Deliverance of a Thorn Bush

One of the devotees who had heard of the verses written by Bhagavan about the deliverance of Lakshmi, the cow, approached Him and said, “Swami, we ourselves see that animals and birds are getting deliverance in your presence; but is it not true that only human beings can get moksha?” “Why? It is stated that a great saint gave moksha to a thorn bush,” said Bhagavan with a smile. The devotee eagerly asked who that great saint was and what was the story about the thorn bush.

The Lord Himself Comes

A new Tamil translation of Sankara’s Atmabodha with a commentary was sent to the Ashram. After glancing through it, Bhagavan sent it to the library. It was noticed that Bhagavan did not seem pleased with the translation. Sending for a copy of Sankara’s Atmabodha from the library, Bhagavan began looking intently into it and after two days rendered two slokas into Tamil verse and showed them to the devotees. Overjoyed at seeing Bhagavan’s translation they asked him to finish the whole work. Although Bhagavan said, “Why, why?” he wrote some more saying, “though I feel disinclined to compose more verses, one after another comes and stands in front of me. What am I to do?”

Mutual Curse

This part is taken from Various Stories & Tales in “Spiritual Stories” as Told by Ramana Maharshi Indra approched ahalya  (wife of Gautama) taking the form of Gautama and she yielded without knowing that he was not her husband. Without ascertaining the truth, Gautama cursed her to become a stone. Angered thereby Ahalya said, “Oh, you fool of a Muni! Without enquiring into the truth, you have cursed me and have not even stated when I shall be free from the curse. Tell me, when will the curse end and how? Why not have some consideration for me and tell me at least that?” Gautama thereupon told her that she would be released from the curse at the time of Rama avatar when the dust from Rama’s feet fell on her. Immediately thereafter she became a stone. Gautama left that place and tried to get into his daily rituals but he could not, for he had no peace of mind. He tried his level best but could not control his mind and became more and more troubled. On thinking deeply over the matter, he realised that he had cursed his wife Ahalya without proper enquiry and also recollected that she had in turn cursed him by saying, “You fool of a Muni!” After all, she was also a great tapasvini (a female ascetic). Hence those words which were unusual must have resulted in an irrevocable curse on himself. He therefore decided to seek the help of Iswara, by seeing his “Nataraja Dance”, in order to get relieved of the curse. He therefore went to Chidambaram. At that place he...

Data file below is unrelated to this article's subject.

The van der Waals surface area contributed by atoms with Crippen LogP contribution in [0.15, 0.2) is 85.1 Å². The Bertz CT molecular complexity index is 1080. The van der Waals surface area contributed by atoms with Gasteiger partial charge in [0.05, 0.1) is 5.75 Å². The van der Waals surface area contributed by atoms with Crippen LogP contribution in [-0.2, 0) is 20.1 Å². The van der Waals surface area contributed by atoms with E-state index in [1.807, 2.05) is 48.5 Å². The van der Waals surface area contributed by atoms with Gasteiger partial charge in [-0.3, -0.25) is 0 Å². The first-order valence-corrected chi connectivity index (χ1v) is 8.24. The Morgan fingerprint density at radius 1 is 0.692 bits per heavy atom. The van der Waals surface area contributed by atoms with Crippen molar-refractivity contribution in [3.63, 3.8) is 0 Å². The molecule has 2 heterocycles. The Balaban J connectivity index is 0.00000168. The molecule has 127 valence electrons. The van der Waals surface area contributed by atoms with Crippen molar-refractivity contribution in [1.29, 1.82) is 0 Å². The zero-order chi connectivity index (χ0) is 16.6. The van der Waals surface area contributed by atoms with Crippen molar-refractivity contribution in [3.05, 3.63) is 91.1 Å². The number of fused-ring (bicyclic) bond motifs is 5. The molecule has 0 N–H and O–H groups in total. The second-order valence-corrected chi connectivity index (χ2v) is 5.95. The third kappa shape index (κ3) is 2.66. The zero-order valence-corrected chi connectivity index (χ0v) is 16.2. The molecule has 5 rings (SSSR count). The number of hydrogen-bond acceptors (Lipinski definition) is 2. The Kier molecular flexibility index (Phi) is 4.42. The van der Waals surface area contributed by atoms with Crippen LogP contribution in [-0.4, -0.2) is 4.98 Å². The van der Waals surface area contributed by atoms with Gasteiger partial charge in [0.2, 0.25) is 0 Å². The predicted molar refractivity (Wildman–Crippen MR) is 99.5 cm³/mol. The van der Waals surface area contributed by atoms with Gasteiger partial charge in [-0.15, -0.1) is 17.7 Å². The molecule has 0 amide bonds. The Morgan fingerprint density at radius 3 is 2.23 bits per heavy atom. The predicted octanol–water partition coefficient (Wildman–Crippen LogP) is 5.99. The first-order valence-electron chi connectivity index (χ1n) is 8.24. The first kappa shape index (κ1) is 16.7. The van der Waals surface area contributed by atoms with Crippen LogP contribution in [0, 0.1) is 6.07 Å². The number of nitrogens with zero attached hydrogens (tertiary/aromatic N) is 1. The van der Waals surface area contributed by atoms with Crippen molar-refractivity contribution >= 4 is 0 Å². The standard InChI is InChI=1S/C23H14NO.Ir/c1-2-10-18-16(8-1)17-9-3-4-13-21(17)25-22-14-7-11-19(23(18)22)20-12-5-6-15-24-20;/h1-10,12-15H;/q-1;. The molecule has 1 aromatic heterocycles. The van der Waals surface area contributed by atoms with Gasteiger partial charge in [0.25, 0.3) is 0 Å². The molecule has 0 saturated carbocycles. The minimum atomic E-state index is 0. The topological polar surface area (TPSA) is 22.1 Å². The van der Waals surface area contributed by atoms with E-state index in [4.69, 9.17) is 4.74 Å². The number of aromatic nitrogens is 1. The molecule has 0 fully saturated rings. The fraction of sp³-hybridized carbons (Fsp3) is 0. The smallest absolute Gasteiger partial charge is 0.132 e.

Kamal, Son of Saint Kabir

A devotee asked, “Can the place between the eyebrows be said to be the seat of the Self?” Bhagavan replied, “The fact is that a sadhaka may have his experience at any centre or chakra on which he concentrates his mind. But, that particular place of his experience does not for that reason become ipso facto, the seat of the Self. There is an interesting story about Kamal, the son of Saint Kabir, which serves as an illustration to show that the head (and a part of the space between the eyebrows) cannot be considered the seat of the Self.”

Kabir

This part is taken from Various Stories & Tales in “Spiritual Stories” as Told by Ramana Maharshi Kabir was a great bhakta (devotee) who lived in or near Benares some centuries ago. Although he had siddhis (psychic powers), he earned his livelihood by weaving. One day, when he was working on his loom, a disciple entered in great excitement and said, “Sir, there is a juggler outside here who is attracting large crowds by making his stick stand in the air”. Thereupon Kabir, who like all true saints, discouraged the display of jugglery, wanted to shame the man, and so rushed out with a big ball of thread in his hand. Seeing the long bamboo standing in the air, he threw his ball of thread up in the air. As the ball went up it unwound itself till the whole length of thread stood stiff in mid-air, and to a far greater height than the juggler’s stick, without any support whatever. The people, including the juggler himself, were stunned with amazement, and Sri Bhagavan’s eyes acted the amazement, while his hand stood high above his head in the position of Kabir when he threw up the...